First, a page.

Is Burying Carbon in the Ground the Answer to the Woes of Coal?

Is Burying Carbon in the Ground the Answer to the Woes of Coal?
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They call it “clean coal . ” They tell us that the pollution problem is “fixed” and the solution to the greenhouse gas implication is just around the corner.

They say, “Don’t worry that burning coal releases more carbon dioxide into the atmosphere than any other fuel source . We’ll soon ‘sequester’ that stuff: we’ll bury it in the ground.”

How soon?

Burying the carbon produced from the burning of coal, so called Carbon Capture and Sequestration (CCS), isn’t as simple as the coal advocates would have us think.

At the rate CCS technology is being developed, Richard Branson will have figured out how to send tourists to Moon before we see anyone storing significant amounts of carbon under our feet.

New Scientist magazine recently provided a good overview of CCS technology. It quotes a Massachusetts Institute of Technology (MIT) study called The Future of Coal, which concludes that, “the first commercial CCS plant won’t be on stream until 2030 at the earliest.”

Oil-giant Shell “doesn’t foresee CCS being in widespread use until 2050.”

If it’s going to take 30 years before we figure out how to capture carbon from coal effectively, wouldn’t it make sense to move our energy generation away from coal to renewable source like wind and solar? After all, the world’s best scientific organizations have all concluded that we have much less than 30 years to significantly reduce the amount of greenhouse gas we are pumping into the atmosphere.

But in coal country – which is to say, the United States of America – the appetite for coal profits seems to be overwhelming what might otherwise be viewed as intelligent caution.

Consider the “Americans for Balanced Energy” (ABEC), an organization that has received $40 million from coal industry giants including Peabody Energy, Duke Energy, Arch Coal and CONSOL Energy Inc. You may have seen ABEC at work: their “clean coal” advertising blitz ran heavily on CNN during Democratic Presidential Debates and Democratic Primary coverage.

One of ABEC‘s ads highlights a CCS pilot project called “FutureGen,” something that was originally hailed by the US administration as the first commercial-scale pilot project that would capture and sequester carbon and answer our global warming woes.

Not surprisingly, ABEC‘s “clean coal” ads haven’t been updated to report that the US Department of Energy pulled out of the FutureGen project in January after development estimates jumped from $800 million to $1.8 billion. So working CCS is still 40 years away, but the myth of CCS remains as a justification for building new coal-fired power plants plants today.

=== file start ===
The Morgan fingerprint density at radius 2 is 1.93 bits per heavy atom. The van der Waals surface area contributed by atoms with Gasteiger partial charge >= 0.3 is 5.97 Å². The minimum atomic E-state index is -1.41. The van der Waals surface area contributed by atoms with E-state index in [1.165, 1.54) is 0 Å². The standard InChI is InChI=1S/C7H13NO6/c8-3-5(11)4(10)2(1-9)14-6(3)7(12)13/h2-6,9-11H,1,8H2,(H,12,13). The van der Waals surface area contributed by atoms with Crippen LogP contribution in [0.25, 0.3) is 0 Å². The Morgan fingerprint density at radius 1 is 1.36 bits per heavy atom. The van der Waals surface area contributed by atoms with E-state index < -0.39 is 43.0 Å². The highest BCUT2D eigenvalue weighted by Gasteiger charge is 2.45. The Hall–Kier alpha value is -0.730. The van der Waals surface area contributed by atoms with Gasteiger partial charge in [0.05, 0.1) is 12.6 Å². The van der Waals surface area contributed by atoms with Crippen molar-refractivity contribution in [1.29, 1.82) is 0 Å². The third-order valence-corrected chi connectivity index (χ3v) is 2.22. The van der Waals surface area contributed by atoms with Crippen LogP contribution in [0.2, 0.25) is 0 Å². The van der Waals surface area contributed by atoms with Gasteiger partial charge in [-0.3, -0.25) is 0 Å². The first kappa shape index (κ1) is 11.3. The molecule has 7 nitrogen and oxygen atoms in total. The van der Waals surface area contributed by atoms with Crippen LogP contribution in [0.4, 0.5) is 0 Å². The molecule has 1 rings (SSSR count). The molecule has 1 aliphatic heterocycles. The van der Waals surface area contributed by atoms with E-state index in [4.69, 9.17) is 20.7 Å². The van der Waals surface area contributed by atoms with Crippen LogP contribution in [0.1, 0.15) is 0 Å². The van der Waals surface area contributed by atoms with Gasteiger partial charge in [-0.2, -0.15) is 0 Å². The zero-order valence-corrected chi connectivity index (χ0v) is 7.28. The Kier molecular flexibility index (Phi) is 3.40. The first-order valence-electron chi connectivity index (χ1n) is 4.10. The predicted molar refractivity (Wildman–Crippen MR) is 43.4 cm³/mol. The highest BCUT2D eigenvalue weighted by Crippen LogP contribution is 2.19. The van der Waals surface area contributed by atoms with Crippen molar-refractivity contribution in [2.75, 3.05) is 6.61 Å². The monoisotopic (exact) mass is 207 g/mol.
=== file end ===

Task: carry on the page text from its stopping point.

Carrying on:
If the American public buys the CCS myth, hopefully Richard Branson will not only have figured out how to fly us to the moon, but to colonize it as well.

Is Burying Carbon in the Ground the Answer to the Woes of Coal?

Kevin is a contributor and strategic adviser to DeSmogBlog.

He runs the digital marketing agency Spake Media House. Named a “Green Hero” by Rolling Stone Magazine and one of the “Top 50 Tweeters” on climate change and environment issues, Kevin has appeared in major news media outlets around the world for his work on digital campaigning.

Kevin has been involved in the public policy arena in both the United States and Canada for more than a decade. For five years he was the managing editor of DeSmogBlog.com. In this role, Kevin’s research into the “climate denial industry” and the right-wing think tank networks was featured in news media articles around the world. He is most well known for his ground-breaking research into David and Charles Koch’s massive financial investments in the Republican and tea party networks.

Kevin is the first person to be designated a “Certified Expert” on the political and community organizing platform NationBuilder.

Prior to DeSmogBlog, Kevin worked in various political and government roles. He was Senior Advisor to the Minister of State for Multiculturalism and a Special Assistant to the Minister of State for Asia Pacific, Foreign Affairs for the Government of Canada. Kevin also worked in various roles in the British Columbia provincial government in the Office of the Premier and the Ministry of Health.

In 2008 Kevin co-founded a groundbreaking new online election tool called Vote for Environment which was later nominated for a World Summit Award in recognition of the world’s best e-Content and innovative ICT applications.

Kevin moved to Washington, DC in 2010 where he worked for two years as the Director of Online Strategy for Greenpeace USA and has since returned to his hometown of Vancouver, Canada.

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